323C<gethostent>, C<getlogin>, C<getnetbyaddr>, C<getnetbyname>, C<getnetent>,
54d7b083 324C<getppid>, C<getpgrp>, C<getpriority>, C<getprotobynumber>,
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325C<getprotoent>, C<getpwent>, C<getpwnam>, C<getpwuid>,
326C<getservbyport>, C<getservent>, C<getsockopt>, C<glob>, C<ioctl>,
327C<kill>, C<link>, C<lstat>, C<msgctl>, C<msgget>, C<msgrcv>,
2b5ab1e7 328C<msgsnd>, C<open>, C<pipe>, C<readlink>, C<rename>, C<select>, C<semctl>,
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329C<semget>, C<semop>, C<setgrent>, C<sethostent>, C<setnetent>,
330C<setpgrp>, C<setpriority>, C<setprotoent>, C<setpwent>,
331C<setservent>, C<setsockopt>, C<shmctl>, C<shmget>, C<shmread>,
737dd4b4 332C<shmwrite>, C<socket>, C<socketpair>,
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333C<stat>, C<symlink>, C<syscall>, C<sysopen>, C<system>,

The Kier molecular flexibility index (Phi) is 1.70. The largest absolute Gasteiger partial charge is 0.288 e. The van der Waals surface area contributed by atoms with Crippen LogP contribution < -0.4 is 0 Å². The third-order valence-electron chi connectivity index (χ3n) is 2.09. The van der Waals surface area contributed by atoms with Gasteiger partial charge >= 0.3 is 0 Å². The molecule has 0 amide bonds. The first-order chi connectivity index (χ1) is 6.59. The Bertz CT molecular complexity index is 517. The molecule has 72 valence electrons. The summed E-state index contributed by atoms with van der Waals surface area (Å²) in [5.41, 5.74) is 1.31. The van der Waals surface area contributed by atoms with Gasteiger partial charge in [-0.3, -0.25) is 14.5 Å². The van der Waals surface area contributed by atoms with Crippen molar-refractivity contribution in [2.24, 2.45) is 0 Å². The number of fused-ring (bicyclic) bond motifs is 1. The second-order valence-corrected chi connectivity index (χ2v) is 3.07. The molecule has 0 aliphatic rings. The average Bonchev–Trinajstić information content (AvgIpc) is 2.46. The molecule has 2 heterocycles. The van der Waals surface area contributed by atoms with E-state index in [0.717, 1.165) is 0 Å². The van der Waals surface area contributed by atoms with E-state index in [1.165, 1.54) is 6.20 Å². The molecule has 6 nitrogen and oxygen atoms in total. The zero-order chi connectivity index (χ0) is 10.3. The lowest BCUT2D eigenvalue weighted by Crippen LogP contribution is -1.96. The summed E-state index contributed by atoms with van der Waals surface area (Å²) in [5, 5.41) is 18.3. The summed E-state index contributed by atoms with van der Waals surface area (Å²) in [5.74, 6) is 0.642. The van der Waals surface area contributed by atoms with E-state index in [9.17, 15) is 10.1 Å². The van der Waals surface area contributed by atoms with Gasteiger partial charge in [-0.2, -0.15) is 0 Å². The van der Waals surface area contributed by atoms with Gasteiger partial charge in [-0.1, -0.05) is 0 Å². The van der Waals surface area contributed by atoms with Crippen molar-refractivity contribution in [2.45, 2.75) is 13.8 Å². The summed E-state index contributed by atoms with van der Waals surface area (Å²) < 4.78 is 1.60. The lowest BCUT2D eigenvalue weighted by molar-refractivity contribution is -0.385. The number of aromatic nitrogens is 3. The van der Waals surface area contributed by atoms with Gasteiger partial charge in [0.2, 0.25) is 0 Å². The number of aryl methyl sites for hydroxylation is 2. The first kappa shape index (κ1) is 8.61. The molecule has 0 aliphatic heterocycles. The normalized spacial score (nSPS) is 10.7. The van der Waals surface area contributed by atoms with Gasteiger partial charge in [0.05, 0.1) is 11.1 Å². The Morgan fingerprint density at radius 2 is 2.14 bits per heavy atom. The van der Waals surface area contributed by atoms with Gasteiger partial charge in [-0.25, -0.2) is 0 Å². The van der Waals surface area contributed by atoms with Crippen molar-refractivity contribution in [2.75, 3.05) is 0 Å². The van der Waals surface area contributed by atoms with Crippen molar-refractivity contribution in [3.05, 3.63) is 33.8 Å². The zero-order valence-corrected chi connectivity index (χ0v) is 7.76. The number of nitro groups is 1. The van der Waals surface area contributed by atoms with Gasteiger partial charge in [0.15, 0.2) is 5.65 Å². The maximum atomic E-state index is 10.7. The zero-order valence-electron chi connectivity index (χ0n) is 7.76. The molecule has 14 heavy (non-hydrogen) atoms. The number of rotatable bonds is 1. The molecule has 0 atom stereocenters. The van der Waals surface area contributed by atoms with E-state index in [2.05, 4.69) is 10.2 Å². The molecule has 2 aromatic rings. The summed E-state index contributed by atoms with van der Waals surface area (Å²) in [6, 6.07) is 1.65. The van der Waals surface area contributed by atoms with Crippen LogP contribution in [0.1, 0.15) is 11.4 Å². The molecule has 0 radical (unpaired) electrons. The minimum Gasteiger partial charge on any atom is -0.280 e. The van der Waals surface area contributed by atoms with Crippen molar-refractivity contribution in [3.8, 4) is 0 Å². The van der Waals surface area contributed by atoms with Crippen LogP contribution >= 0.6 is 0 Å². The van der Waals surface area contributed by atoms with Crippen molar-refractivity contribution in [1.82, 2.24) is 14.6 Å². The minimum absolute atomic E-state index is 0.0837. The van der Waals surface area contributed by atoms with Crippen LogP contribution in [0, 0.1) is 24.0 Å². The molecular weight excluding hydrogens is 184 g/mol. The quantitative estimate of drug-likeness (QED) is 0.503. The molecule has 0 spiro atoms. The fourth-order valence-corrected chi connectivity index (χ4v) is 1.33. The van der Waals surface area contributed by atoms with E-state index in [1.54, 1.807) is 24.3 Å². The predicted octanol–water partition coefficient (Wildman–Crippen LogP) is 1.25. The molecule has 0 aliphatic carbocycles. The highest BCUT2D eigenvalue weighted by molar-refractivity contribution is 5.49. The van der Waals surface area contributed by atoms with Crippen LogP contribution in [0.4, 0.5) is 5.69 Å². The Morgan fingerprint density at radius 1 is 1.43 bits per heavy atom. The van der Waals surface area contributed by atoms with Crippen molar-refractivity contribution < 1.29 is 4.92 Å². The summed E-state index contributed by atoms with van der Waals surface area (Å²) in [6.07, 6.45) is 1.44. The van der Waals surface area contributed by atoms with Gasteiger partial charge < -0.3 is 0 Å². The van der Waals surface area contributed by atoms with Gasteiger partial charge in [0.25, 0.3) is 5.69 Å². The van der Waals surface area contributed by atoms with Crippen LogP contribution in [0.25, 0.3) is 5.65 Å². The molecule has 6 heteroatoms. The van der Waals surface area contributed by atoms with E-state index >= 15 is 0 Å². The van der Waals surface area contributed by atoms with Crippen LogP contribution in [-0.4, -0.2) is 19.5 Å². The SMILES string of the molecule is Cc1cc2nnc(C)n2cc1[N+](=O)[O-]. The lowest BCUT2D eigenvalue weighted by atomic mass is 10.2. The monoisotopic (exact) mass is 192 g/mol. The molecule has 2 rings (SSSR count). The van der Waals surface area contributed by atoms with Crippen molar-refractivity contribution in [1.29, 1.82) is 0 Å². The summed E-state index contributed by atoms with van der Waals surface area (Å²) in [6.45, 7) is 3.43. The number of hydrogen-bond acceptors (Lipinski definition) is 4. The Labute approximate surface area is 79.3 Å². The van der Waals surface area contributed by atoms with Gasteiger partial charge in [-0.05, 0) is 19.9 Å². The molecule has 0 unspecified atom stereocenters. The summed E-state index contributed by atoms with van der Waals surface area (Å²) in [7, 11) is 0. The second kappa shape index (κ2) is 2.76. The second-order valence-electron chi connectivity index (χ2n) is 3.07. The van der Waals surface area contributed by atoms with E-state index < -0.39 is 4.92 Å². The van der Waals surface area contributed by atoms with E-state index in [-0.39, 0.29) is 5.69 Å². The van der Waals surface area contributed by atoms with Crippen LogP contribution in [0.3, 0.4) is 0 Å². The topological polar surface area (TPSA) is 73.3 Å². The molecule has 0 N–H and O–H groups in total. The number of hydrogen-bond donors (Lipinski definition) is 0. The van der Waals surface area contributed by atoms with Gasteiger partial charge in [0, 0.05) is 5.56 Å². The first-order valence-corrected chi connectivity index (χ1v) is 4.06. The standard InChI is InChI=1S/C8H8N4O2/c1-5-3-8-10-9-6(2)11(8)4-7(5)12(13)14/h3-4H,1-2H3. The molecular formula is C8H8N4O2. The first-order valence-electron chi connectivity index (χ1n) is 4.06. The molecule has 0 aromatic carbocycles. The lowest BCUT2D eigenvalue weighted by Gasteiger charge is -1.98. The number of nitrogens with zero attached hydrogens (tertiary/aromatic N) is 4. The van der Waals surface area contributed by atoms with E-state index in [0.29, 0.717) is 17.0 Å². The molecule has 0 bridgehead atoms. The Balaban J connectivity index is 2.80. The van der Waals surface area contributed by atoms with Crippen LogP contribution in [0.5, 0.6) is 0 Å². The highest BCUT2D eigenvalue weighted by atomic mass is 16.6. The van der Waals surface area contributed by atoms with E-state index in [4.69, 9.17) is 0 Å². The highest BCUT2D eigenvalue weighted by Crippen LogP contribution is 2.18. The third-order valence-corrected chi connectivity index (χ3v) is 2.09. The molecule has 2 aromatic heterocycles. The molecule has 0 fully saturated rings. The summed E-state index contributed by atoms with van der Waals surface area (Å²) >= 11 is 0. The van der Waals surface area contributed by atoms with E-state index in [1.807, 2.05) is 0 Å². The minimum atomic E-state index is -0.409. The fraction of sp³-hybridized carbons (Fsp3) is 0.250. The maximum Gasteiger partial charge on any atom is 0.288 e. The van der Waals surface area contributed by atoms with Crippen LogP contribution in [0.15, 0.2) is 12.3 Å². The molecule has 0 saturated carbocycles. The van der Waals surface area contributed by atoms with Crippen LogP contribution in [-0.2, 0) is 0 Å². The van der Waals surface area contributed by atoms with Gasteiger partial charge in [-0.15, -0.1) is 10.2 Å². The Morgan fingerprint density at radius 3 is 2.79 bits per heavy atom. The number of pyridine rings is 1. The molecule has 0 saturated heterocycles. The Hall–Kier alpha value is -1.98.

334C<times>, C<truncate>, C<umask>, C<unlink>,
2b5ab1e7 335C<utime>, C<wait>, C<waitpid>
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336
337For more information about the portability of these functions, see
338L<perlport> and other available platform-specific documentation.
339
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340=head2 Alphabetical Listing of Perl Functions
341
3b10bc60 342=over
a0d0e21e 343
5b3c99c0 344=item -X FILEHANDLE
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345X<-r>X<-w>X<-x>X<-o>X<-R>X<-W>X<-X>X<-O>X<-e>X<-z>X<-s>X<-f>X<-d>X<-l>X<-p>